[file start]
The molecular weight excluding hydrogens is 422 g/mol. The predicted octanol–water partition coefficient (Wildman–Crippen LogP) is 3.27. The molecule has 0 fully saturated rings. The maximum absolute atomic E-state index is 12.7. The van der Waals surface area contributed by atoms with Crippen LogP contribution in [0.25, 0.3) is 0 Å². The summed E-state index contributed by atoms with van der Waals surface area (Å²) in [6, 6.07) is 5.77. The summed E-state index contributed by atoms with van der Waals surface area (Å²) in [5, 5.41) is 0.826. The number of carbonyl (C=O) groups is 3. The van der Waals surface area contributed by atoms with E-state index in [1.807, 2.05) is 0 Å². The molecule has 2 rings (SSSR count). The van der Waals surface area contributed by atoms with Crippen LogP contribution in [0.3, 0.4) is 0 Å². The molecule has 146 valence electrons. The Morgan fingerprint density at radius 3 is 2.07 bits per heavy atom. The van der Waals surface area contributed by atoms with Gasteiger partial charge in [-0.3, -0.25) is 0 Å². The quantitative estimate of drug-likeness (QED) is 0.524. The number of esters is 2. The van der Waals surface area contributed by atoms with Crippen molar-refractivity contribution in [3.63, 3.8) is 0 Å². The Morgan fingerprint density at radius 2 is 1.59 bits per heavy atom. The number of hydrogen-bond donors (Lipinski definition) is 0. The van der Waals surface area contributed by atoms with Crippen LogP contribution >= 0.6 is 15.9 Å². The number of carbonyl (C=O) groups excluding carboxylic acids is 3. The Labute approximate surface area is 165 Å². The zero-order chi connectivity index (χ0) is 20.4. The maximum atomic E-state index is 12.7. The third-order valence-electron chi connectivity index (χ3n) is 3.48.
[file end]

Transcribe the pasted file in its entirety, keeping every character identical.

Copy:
The molecular weight excluding hydrogens is 422 g/mol. The predicted octanol–water partition coefficient (Wildman–Crippen LogP) is 3.27. The molecule has 0 fully saturated rings. The maximum absolute atomic E-state index is 12.7. The van der Waals surface area contributed by atoms with Crippen LogP contribution in [0.25, 0.3) is 0 Å². The summed E-state index contributed by atoms with van der Waals surface area (Å²) in [6, 6.07) is 5.77. The summed E-state index contributed by atoms with van der Waals surface area (Å²) in [5, 5.41) is 0.826. The number of carbonyl (C=O) groups is 3. The van der Waals surface area contributed by atoms with E-state index in [1.807, 2.05) is 0 Å². The molecule has 2 rings (SSSR count). The van der Waals surface area contributed by atoms with Crippen LogP contribution in [0.3, 0.4) is 0 Å². The molecule has 146 valence electrons. The Morgan fingerprint density at radius 3 is 2.07 bits per heavy atom. The van der Waals surface area contributed by atoms with Gasteiger partial charge in [-0.3, -0.25) is 0 Å². The quantitative estimate of drug-likeness (QED) is 0.524. The number of esters is 2. The van der Waals surface area contributed by atoms with Crippen molar-refractivity contribution in [3.63, 3.8) is 0 Å². The Morgan fingerprint density at radius 2 is 1.59 bits per heavy atom. The number of hydrogen-bond donors (Lipinski definition) is 0. The van der Waals surface area contributed by atoms with Crippen LogP contribution >= 0.6 is 15.9 Å². The number of carbonyl (C=O) groups excluding carboxylic acids is 3. The Labute approximate surface area is 165 Å². The zero-order chi connectivity index (χ0) is 20.4. The maximum atomic E-state index is 12.7. The third-order valence-electron chi connectivity index (χ3n) is 3.48.